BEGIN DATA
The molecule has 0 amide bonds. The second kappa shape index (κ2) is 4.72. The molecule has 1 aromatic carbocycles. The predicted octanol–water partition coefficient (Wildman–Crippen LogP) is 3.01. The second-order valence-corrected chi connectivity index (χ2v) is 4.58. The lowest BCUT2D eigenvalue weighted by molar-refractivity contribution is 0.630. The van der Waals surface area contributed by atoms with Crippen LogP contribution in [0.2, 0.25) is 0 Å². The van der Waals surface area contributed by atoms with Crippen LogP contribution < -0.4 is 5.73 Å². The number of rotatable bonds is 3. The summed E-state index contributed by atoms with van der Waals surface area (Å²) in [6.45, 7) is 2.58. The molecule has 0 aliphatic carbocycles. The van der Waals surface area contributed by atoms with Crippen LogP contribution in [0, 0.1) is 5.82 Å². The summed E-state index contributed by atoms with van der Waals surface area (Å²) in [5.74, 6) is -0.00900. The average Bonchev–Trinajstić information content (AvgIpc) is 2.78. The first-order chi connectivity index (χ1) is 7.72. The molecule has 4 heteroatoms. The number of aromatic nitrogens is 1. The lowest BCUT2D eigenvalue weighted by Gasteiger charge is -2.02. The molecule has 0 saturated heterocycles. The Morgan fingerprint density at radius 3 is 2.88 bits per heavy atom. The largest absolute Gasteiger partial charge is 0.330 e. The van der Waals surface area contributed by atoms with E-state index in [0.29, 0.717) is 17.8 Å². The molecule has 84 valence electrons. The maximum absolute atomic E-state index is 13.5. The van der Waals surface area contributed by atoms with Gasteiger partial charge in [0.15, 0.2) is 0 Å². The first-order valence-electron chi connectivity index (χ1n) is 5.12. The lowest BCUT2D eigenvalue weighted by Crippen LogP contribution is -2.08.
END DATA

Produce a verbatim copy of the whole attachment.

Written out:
The molecule has 0 amide bonds. The second kappa shape index (κ2) is 4.72. The molecule has 1 aromatic carbocycles. The predicted octanol–water partition coefficient (Wildman–Crippen LogP) is 3.01. The second-order valence-corrected chi connectivity index (χ2v) is 4.58. The lowest BCUT2D eigenvalue weighted by molar-refractivity contribution is 0.630. The van der Waals surface area contributed by atoms with Crippen LogP contribution in [0.2, 0.25) is 0 Å². The van der Waals surface area contributed by atoms with Crippen LogP contribution < -0.4 is 5.73 Å². The number of rotatable bonds is 3. The summed E-state index contributed by atoms with van der Waals surface area (Å²) in [6.45, 7) is 2.58. The molecule has 0 aliphatic carbocycles. The van der Waals surface area contributed by atoms with Crippen LogP contribution in [0, 0.1) is 5.82 Å². The summed E-state index contributed by atoms with van der Waals surface area (Å²) in [5.74, 6) is -0.00900. The average Bonchev–Trinajstić information content (AvgIpc) is 2.78. The first-order chi connectivity index (χ1) is 7.72. The molecule has 4 heteroatoms. The number of aromatic nitrogens is 1. The lowest BCUT2D eigenvalue weighted by Gasteiger charge is -2.02. The molecule has 0 saturated heterocycles. The Morgan fingerprint density at radius 3 is 2.88 bits per heavy atom. The largest absolute Gasteiger partial charge is 0.330 e. The van der Waals surface area contributed by atoms with E-state index in [0.29, 0.717) is 17.8 Å². The molecule has 84 valence electrons. The maximum absolute atomic E-state index is 13.5. The van der Waals surface area contributed by atoms with Gasteiger partial charge in [0.15, 0.2) is 0 Å². The first-order valence-electron chi connectivity index (χ1n) is 5.12. The lowest BCUT2D eigenvalue weighted by Crippen LogP contribution is -2.08.